In a sign the airlines expect the current robust demand to not only hold up but grow, all of the top U.S. carriers with the exception of Delta Air Lines Inc. expect to be flying at or above their pre-Covid capacity by the third quarter, according to analyst Helane Becker at Cowen & Co. Delta isn’t restricting flights because of a lack of interest. The carrier reported the highest cash sales day in its nearly 100-year history in March, even though it has restored only about 87% of its flying capacity. Delta is deliberately bringing back seats more slowly to ensure it can staff flights amid widespread labor challenges while keeping a close eye on fuel prices. 

To compensate for the higher energy costs, Delta needs to recapture about $15 to $20 each way on passenger tickets, President Glen Hauenstein said at the JPMorgan conference in March. That’s manageable in the context of an average ticket price of about $200 and the generally wealthier air traveler that Delta targets, he said. “We see the increase in fuel that we’d have to pass through as something that is very, very achievable for the demographics that we have without demand destruction,” Hauenstein said. Ultra-low-cost carriers may run into bigger issues with sticker shock because their customers tend to be more price sensitive, he said. Normally, it takes Delta about 60 to 90 days to adjust its pricing power and capacity plans to offset higher-than-expected fuel costs. That timetable has been accelerated thanks to the robust demand, and Delta expects to balance out higher fuel prices in the second quarter, Hauenstein said. 

“If higher commodity prices persist, we will have to see what impact they have, but please bear in mind, the industry was able to cope with $100 oil between February 2011 and September 2014,” Aengus Kelly, CEO of plane lessor AerCap Holdings NV, said on the company’s earnings call last week. “We have every confidence that it will do so again this year.”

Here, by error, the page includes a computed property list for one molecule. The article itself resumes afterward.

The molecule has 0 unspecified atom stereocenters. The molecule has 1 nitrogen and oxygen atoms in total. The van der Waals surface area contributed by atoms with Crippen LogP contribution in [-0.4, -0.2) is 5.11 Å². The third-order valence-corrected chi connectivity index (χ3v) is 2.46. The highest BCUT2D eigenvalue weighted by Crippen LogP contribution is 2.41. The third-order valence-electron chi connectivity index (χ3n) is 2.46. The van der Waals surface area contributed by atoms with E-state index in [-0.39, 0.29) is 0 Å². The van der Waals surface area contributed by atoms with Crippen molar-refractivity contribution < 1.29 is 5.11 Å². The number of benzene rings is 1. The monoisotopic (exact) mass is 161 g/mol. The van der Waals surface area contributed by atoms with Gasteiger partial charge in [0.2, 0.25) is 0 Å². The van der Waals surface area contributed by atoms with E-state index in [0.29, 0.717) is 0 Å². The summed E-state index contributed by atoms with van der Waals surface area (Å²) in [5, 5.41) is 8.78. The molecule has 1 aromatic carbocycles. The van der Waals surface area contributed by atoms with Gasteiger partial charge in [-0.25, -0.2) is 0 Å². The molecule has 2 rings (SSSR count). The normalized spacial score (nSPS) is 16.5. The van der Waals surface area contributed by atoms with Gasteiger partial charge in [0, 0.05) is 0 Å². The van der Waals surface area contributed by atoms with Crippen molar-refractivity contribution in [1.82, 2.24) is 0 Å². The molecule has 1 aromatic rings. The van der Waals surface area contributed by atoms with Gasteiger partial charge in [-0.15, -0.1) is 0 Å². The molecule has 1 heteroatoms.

There is a natural limit to customers’ willingness to tolerate inflation in travel. Already there are some warning signs, according to Destination Analysts, which has been polling more than 1,200 travelers since March 2020. More than 60% of those surveyed between Mar. 15 and 23 said that prices were too high, and almost a third said this had kept them from traveling in the past month. A quarter said recent inflation in consumer prices had led them to cancel an upcoming trip. Meanwhile, the amount that American travelers said they would spend on trips this year fell to just over $4,000 in mid-March, from $4,283 in mid-February. Even so, some 61% of travelers said vacations were a high budget priority for the next three months.

After those first few trips post-pandemic are out of the way, higher prices will force many to think twice before booking the next one. Or they could force vacationers to trade down from a luxury property to a premium one, or exchange a suite for two connecting rooms. But for now, travel executives appear justified in thinking this robust demand will last. 

More From Writers at Bloomberg Opinion:

• Consumers Are Finally Poised to Trim Spending: Andrea Felsted

• U.S. Economy Is Doomed Without Stronger Spending: Gary Shilling

• Aerospace Supply Troubles Are Far From Over: Brooke Sutherland

This column does not necessarily reflect the opinion of the editorial board or Bloomberg LP and its owners.

Brooke Sutherland is a Bloomberg Opinion columnist covering deals and industrial companies. She previously wrote an M&A column for Bloomberg News.

Andrea Felsted is a Bloomberg Opinion columnist covering the consumer and retail industries. She previously worked at the Financial Times.